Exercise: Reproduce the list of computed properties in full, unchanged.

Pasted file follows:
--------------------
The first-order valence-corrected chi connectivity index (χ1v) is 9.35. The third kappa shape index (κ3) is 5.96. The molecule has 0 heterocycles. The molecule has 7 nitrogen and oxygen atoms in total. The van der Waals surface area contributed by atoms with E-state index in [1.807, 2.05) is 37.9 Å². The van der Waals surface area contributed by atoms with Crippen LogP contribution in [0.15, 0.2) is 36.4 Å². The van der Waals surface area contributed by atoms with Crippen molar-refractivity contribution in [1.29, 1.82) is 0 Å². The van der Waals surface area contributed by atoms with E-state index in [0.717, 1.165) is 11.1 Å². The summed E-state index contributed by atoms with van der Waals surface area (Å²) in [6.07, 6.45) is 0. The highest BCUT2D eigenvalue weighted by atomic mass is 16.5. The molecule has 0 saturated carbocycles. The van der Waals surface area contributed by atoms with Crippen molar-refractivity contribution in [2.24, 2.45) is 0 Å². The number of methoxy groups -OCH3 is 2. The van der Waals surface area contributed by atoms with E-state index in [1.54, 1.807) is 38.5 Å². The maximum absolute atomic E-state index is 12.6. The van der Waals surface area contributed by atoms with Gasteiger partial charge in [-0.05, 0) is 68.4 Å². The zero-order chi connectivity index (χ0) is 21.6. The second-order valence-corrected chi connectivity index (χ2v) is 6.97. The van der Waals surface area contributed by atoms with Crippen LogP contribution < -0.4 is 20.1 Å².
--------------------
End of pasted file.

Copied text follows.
The first-order valence-corrected chi connectivity index (χ1v) is 9.35. The third kappa shape index (κ3) is 5.96. The molecule has 0 heterocycles. The molecule has 7 nitrogen and oxygen atoms in total. The van der Waals surface area contributed by atoms with E-state index in [1.807, 2.05) is 37.9 Å². The van der Waals surface area contributed by atoms with Crippen LogP contribution in [0.15, 0.2) is 36.4 Å². The van der Waals surface area contributed by atoms with Crippen molar-refractivity contribution in [1.29, 1.82) is 0 Å². The van der Waals surface area contributed by atoms with E-state index in [0.717, 1.165) is 11.1 Å². The summed E-state index contributed by atoms with van der Waals surface area (Å²) in [6.07, 6.45) is 0. The highest BCUT2D eigenvalue weighted by atomic mass is 16.5. The molecule has 0 saturated carbocycles. The van der Waals surface area contributed by atoms with Crippen molar-refractivity contribution in [2.24, 2.45) is 0 Å². The number of methoxy groups -OCH3 is 2. The van der Waals surface area contributed by atoms with E-state index in [1.54, 1.807) is 38.5 Å². The maximum absolute atomic E-state index is 12.6. The van der Waals surface area contributed by atoms with Gasteiger partial charge in [-0.05, 0) is 68.4 Å². The zero-order chi connectivity index (χ0) is 21.6. The second-order valence-corrected chi connectivity index (χ2v) is 6.97. The van der Waals surface area contributed by atoms with Crippen LogP contribution < -0.4 is 20.1 Å².